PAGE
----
U.S. stock markets tumbled in early trade on Thursday as technical factors in the bond market combined with fears over the strength of the economic recovery and concerns about regulatory actions, both in the U.S. and China.
By 9:45 AM ET (1345 GMT), the Dow Jones Industrial Average was down 472 points, or 1.4%, at 34,210 points, while the S&P 500 was down 1.5%. The Nasdaq Composite meanwhile underperformed with a drop of 1.6%. The S&P and Nasdaq had both closed at new record highs on Wednesday.
Stocks were hit by, among other things, a modest rise in initial jobless claims that suggested that progress in the labor market is stalling, along with news of antitrust initiatives in the U.S. and China. Railroad stocks were hit by a Wall Street Journal report that the Biden administration is planning an executive order to break the market power of big transportation companies, while China’s antitrust regulator handed out a series of maximum fines that again weighed on Chinese ADRs.
Kansas City Southern (NYSE:KSU) stock fell 8.0% on concerns that the administration will stop the takeover battle currently being waged for it by Canadian Pacific Railway (NYSE:CP) and Canadian National Railway (NYSE:CNI), anxious to prevent any further concentration in the sector.
Alphabet (NASDAQ:GOOG) stock also fell 1.3%, after a raft of states filed suit against it for allegedly abusing its dominant position as operator of the Google (NASDAQ:GOOGL) Play store. The action was the latest regulatory headache for Big Tech but failed to generate any underperformance for the stock.
Sentiment was also spooked by the sharp fall in U.S. Treasury yields in recent days, which has as usual weighed heavily on banking stocks. However, some analysts warned that there may be less to this than meets the eye. Marc Ostwald, chief strategist with ADM ISI in London, said in a morning note that much of the decline in yields was due to new Treasury issuance calendar going through a dry spell, while the Federal Reserve’s quantitative easing program has continued at the same frenetic pace.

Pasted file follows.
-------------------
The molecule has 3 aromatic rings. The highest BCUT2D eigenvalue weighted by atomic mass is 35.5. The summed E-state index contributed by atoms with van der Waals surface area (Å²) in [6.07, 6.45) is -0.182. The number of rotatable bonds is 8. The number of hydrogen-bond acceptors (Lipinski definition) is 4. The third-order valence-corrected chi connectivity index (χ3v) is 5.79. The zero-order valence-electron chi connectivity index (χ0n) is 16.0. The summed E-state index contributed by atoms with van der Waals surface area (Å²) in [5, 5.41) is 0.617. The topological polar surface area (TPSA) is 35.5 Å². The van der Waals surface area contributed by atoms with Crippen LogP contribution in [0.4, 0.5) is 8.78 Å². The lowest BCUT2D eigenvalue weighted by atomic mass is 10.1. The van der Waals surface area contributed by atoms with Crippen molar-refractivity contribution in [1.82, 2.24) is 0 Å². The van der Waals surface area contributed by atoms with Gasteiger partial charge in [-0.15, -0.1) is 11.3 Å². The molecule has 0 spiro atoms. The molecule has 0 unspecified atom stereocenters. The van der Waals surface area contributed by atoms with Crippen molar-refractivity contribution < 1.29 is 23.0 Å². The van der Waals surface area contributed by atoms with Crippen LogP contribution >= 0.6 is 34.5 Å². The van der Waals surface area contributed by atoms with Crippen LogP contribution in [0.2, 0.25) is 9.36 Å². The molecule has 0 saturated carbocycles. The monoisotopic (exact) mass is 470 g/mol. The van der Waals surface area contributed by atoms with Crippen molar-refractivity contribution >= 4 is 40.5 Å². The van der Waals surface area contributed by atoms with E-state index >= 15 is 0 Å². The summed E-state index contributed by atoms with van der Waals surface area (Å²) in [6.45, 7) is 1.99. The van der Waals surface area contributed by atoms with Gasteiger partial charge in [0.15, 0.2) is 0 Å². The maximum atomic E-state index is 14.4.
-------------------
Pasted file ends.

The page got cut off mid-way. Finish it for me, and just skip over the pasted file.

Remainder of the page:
“I don’t think that we really need to ascribe much of the Treasury moves to the growth and inflation outlooks, but rather to the dynamics and structural forces in place in the U.S. Treasury market,” Ostwald said. He noted that the Institute of Supply Management’s non-manufacturing index, despite its surprise fall last week, remains well above anything seen in recent pre-pandemic times.
Chinese ADRs continued to struggle, with Didi Global (NYSE:DIDI) in particular heading for a fourth straight day of losses – down 6.0% – as investors who had bet on a quick profit at last week’s IPO continued to bale out of the stock. Overnight news that China’s antitrust regulator had fined Didi, Tencent and others token amounts for historical failings kept the mood music negative. SoftBank (OTC:SFTBY) ADRs also fell 2.0% after the Financial Times reported that China’s most popular fitness app Keep – backed by both Softbank and Tencent Holdings (OTC:TCEHY) – had pulled plans for a U.S. IPO in the light of the Didi debacle. The news illustrated how much harder it may get in future for China’s big Internet empires to unlock the value in their various portfolios.